TECH5: RFD’s Curtis Boggs Says Don’t Rely on Flow Numbers Alone


TECH5 is a regular feature where EngineLabs asks industry leaders five technical questions. This week’s guest Curtis Boggs of Race Flow Development. Boggs has been instrumental in developing cylinder heads for a wide range of racing applications, include circle track, road racing, Pro Stock and motorcycles.

EngineLabs: Comparing respective intake-port volumes seems like a logical strategy for matching cylinder heads to their proper applications. Is there a catch?

Boggs: It seems simple enough; too big, the airspeed slows, and you have a lazy engine. Too small, you hurt power and the engine won’t rpm properly. For most applications, that’s true. But moving into more specialized engine combinations or high-horsepower-per-cubic-inch, induction systems are more sensitive and this doesn’t work.

EngineLabs: So, what’s the key?

Curtis Boggs

Boggs: Lets discuss cylinder design on its own for a moment. There are several ways to design intake ports, and they all have their use or application. A port that is very large at the opening and tapers down to the valve has an application. But so do ports with the opposite design. And, of course, there are hundreds of variations in between. Some port designers like very large valve bowls. Those aren’t appropriate for everything but do have applications. These variations have a drastic effect on the engine’s “personality.” How the engine responds is application specific. You wouldn’t use a 500ci Pro Stock engine in a LeMans road-race car. Very few port designers have the experience necessary to have full command of this phase of induction design. Simple port volume based on cc’s tells you nothing about the head’s application or port “style.” The two tapered-port examples above are at opposite ends of the design spectrum, yet they both could have the same poured cc volume.

EngineLabs: Okay, applications are specific in high-end racing. But you haven’t told us how to select a cylinder head for a specific application. Why have you confused the subject?

Boggs: It’s really not so difficult. On engines of lesser demand, say 1.8-horsepower-per-cubic-inch, as an example, choosing heads by port volume can work. This is effective for most traditional head designs we know, such as, Chevy big block, 23- and 18-degree small-block. However when you move into the raised-runner custom casting and machining on high-end race builds, it’s time to trust your chosen cylinder head professional.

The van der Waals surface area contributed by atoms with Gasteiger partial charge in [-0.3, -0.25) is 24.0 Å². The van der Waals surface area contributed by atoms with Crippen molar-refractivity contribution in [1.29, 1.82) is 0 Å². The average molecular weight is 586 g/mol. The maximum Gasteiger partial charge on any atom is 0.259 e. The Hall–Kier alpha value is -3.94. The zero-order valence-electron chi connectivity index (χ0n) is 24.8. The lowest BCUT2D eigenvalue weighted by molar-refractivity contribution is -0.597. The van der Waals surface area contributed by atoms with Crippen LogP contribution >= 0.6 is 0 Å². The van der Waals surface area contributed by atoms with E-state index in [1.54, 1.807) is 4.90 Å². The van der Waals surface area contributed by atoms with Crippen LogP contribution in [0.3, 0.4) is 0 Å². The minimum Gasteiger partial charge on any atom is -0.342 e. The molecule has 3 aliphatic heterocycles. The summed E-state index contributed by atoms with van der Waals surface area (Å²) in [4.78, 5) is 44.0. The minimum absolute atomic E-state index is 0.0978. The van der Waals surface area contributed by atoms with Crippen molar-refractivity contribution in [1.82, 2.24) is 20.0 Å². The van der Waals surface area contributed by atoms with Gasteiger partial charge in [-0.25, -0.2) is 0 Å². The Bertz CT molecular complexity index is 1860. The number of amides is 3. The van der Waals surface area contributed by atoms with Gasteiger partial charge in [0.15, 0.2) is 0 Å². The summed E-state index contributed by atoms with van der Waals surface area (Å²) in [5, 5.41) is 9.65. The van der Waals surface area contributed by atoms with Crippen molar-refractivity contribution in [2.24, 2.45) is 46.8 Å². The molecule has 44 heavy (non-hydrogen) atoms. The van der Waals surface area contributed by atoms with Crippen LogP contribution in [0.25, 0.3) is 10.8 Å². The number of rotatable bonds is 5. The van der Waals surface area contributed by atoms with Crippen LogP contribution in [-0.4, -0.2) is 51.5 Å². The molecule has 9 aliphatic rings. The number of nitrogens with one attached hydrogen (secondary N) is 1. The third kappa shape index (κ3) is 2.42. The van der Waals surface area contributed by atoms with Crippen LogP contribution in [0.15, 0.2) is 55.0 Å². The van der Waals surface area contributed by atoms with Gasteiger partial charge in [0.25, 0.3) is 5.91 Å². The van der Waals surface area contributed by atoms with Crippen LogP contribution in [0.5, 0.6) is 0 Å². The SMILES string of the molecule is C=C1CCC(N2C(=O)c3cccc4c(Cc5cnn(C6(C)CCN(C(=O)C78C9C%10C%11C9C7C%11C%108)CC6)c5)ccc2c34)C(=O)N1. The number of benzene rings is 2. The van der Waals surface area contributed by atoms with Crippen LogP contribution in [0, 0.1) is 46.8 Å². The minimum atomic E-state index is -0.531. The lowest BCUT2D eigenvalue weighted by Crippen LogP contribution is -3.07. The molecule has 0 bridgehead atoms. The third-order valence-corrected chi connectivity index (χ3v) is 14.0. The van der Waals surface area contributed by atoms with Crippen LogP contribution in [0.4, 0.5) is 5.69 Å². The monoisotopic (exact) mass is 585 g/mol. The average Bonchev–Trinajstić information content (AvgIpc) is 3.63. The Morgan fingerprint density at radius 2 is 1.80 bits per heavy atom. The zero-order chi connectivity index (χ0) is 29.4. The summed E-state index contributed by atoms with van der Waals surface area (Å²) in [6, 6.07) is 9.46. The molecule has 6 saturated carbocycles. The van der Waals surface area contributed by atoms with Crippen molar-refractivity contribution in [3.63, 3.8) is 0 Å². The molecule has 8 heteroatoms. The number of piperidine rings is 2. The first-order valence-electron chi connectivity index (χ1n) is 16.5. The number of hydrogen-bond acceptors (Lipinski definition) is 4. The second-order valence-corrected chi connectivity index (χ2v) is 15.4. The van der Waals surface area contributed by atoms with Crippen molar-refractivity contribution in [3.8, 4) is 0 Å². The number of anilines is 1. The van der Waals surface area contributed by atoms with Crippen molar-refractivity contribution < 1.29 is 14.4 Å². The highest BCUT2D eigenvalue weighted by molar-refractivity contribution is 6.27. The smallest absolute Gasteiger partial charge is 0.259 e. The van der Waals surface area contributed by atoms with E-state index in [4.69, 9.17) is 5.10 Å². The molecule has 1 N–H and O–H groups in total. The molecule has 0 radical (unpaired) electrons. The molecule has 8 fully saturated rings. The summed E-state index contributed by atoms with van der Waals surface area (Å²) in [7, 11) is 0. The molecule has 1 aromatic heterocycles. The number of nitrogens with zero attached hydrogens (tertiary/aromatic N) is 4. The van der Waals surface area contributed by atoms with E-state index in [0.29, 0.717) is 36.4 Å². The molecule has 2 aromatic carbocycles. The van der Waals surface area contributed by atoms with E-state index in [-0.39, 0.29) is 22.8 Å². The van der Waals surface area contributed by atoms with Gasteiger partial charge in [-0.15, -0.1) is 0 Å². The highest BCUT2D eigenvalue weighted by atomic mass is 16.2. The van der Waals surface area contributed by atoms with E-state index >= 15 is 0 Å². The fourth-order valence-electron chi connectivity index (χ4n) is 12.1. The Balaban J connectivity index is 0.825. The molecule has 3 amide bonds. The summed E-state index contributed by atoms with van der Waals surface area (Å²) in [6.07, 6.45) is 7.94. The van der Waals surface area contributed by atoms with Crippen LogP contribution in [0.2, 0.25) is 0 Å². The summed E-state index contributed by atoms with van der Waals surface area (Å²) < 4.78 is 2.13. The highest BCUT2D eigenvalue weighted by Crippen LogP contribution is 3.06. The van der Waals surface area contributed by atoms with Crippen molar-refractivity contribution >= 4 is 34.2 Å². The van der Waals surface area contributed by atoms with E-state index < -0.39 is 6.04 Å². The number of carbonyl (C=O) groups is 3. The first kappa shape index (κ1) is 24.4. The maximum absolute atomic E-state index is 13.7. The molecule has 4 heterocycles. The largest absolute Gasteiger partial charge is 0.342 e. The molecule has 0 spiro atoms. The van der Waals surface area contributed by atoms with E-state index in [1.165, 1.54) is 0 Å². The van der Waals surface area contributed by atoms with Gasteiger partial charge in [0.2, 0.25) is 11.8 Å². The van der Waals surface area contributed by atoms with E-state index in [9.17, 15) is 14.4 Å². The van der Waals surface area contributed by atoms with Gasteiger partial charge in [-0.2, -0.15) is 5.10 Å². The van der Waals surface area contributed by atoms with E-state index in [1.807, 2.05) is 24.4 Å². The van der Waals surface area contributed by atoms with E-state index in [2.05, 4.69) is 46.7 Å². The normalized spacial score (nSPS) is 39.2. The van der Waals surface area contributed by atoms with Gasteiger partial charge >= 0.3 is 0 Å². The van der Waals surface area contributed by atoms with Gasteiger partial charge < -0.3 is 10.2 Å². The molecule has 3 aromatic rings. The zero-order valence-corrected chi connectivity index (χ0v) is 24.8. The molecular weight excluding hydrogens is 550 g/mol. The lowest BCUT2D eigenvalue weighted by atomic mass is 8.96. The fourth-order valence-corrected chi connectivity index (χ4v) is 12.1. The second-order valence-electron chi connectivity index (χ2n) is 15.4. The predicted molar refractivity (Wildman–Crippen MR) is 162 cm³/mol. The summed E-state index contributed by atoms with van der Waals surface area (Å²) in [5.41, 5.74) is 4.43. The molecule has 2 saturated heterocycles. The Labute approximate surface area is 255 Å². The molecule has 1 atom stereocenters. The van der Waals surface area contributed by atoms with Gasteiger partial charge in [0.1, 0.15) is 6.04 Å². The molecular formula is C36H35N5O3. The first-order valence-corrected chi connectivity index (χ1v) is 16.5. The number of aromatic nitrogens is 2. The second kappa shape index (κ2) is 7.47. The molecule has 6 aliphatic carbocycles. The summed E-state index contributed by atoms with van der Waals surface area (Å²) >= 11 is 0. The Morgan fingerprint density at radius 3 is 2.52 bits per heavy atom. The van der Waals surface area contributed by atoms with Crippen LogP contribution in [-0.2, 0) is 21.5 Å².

EngineLabs: Then what does the professional do to select the right head? There must be some formula that involves port volume or flow-bench results to support the decision — it can’t be just experience or intuition?

Airflow and port volume numbers are not the only considerations when working with high-end applications like Pro Stock.

Boggs: Typically it will depend on the level of the build. Today most moderate-level builds are using off-the-shelf-style CNC heads and can base their choices off the tried and true methods. Engine size and rpm will dictate the mass airflow demand of the shortblock. That airflow can be calculated back up the induction system to find what head flow and cross sectional area is needed. This math has been readily available and there are programs to help, like PipeMax. As long as the shortblock cfm demand is met, the velocity management is far more importent the just a flow number. The more specialised the builds become, the more difficult it is to work out the proper induction system. For more demanding style builds, most professional engine builders will consult with their chosen cylinder head professional.

EngineLabs: Finally, please reveal the applications for the port designs you used in the example earlier. That is, a port with a large opening that tapers down to the valve, and a port that is just the opposite — small opening that opens up to the valve. What specific applications would support those intake-port designs?

Boggs: The applications for port areas can be difficult to explain in general terms. In an induction system you are managing pressure differentials. You have several high-differential areas, starting with the venturi in the carburators, perhaps a large port opening in the manifold tapering smaller to a small area where it meets the head forming another venturi. Then there’s the final venturi at the valve. How you manage the relationship between these areas can have various effects. Small areas for quick throttle response or low rpm acceleration, like sprint cars or dirt late models. Larger areas for lighter cars or very high rpm applications with 5-speed transmission, like NHRA Pro Stock. Managing these things are what can give your build its “personality,” that is, very wide, broad power bands versus short and peaky power.

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About the author

Mike Magda

Mike Magda is a veteran automotive writer with credits in publications such as Racecar Engineering, Hot Rod, Engine Technology International, Motor Trend, Automobile, Automotive Testing Technology and Professional Motorsport World. He was the editor of four national automotive magazines, including Chevy High Performance, and has authored hundreds of automotive technical briefings. In covering nearly every type of motorsport, Mike has collaborated with many of racing's top engine builders and factory engineers.
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